On July 10, 1999, about 0115 central daylight time, a Cessna 177RG, N2619V, registered to Dyna-Lift Inc., collided with a tree during an aborted landing at the Walker County Airport, Jasper, Alabama. Visual meteorological conditions prevailed at the time, and a VFR flight plan was filed for the 14 CFR Part 91 personal flight. The airplane was substantially damaged. The private-rated pilot reported minor injuries. The flight originated at Huntsville, Alabama, at 0001.

About 22 miles out of Jasper the pilot said the airplane's electrical system became inoperative, resulting in a total loss of electrical power. The pilot was unable to activate the runway lights at the Jasper Airport, because the airplane's radios were inoperative. The pilot stated that he found the airport, "...circled low and could see the FBO facilities, the blue lights of the taxi way turns, and the red lights marking the approach to the runway at each end, but could not see the runway." He turned the radio back on to attempt to activate the runway lights, "but it was dead." He considered going to Birmingham, but was afraid he would not be able to talk with anybody. He stated, "...I decided to [land]...without any lights by lining up parallel with the straight portion of the taxi way and directly over the red approach lights. I chose runway 9 because that put the taxi way lights on my left. I pumped down the landing gear by hand...adjusted the flap lever 10 degrees on downwind, 10 degrees on base and 10 degrees on final without thinking that it was to no avail, because the flaps are electric. I was watching my airspeed with the flashlight...just before touching down could see the white strips on the runway to my left. The touchdown was pretty smooth, but my right landing gear was off the runway on the grass. I reapplied power to make a second attempt...on downwind, I decided to use the flashlight to try to see the white strips on the runway...in my concentration on seeing the runway, I wasn't watching the airspeed very well, [still] thinking my flaps would have me about the right speed at my approach angle. When I saw the white strips, I was right on them and started to flair, but bounced, and for a time that seemed forever, the plane floated. When I touched down again, the plane felt as if it was skidding sideways, and I decided to go around again...when I reached 80 mph, I raised the flaps all the way, still thinking I was controlling the flaps...I guess I must have become somewhat disoriented, as I banked left much too soon thinking I remembered trees at the end of the runway. At that moment I saw the outlines of tree tops in front of me. I tried to pick the lowest point, but struck one. The plane began to tumble, and then I was on the ground hanging upside down from the seat belt."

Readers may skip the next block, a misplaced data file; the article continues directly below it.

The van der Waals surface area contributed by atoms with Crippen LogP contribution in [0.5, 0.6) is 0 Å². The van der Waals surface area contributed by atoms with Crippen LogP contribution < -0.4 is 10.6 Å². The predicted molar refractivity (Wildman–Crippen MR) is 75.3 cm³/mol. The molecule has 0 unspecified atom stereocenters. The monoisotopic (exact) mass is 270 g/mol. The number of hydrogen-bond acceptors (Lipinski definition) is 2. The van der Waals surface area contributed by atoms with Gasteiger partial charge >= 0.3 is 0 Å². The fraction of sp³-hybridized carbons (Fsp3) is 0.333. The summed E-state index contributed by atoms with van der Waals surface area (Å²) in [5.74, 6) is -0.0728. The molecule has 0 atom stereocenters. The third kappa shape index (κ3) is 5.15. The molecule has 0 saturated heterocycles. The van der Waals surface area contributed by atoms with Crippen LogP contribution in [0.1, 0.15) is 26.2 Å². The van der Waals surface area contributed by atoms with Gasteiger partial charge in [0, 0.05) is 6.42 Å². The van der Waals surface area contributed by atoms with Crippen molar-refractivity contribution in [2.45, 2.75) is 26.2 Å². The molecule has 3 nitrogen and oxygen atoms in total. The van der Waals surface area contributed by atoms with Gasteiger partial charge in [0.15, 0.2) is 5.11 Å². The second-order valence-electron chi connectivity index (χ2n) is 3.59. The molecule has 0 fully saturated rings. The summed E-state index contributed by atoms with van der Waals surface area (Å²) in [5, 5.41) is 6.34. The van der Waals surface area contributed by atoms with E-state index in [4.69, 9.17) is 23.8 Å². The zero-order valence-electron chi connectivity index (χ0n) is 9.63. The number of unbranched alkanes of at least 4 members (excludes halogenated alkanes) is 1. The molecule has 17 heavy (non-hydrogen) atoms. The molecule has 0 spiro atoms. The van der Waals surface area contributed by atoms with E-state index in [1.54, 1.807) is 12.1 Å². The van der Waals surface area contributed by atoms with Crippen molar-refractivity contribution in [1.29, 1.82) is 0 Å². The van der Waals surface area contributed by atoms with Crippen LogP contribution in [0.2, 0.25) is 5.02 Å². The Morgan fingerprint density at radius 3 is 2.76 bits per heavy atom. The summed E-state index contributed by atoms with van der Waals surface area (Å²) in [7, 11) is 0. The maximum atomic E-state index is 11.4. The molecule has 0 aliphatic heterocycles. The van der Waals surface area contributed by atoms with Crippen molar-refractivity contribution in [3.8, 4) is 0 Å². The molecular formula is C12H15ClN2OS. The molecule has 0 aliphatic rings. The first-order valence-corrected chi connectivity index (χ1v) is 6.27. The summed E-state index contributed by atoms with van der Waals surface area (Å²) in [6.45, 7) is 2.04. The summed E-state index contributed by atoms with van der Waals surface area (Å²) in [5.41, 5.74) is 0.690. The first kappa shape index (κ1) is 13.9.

According to the FAA inspector's statement, a test run was performed on the engine and no discrepancies were found. The alternator and voltage regulator were tested under the supervision of the FAA at the facilities of Electrodelta Inc., Fort Deposit, Alabama. The inspector stated, "...the bench check was cursory and test results were not documented, both units bench checked with no defects...continuity of the two place rocker type on/off battery and alternator switch [revealed]...the battery side...functioned normally...the alternator side...stayed in the contact closed position which indicated that the switch was always in the power on mode. This is an isolated malfunction and would not cause a complete loss of electrical power to the aircraft."

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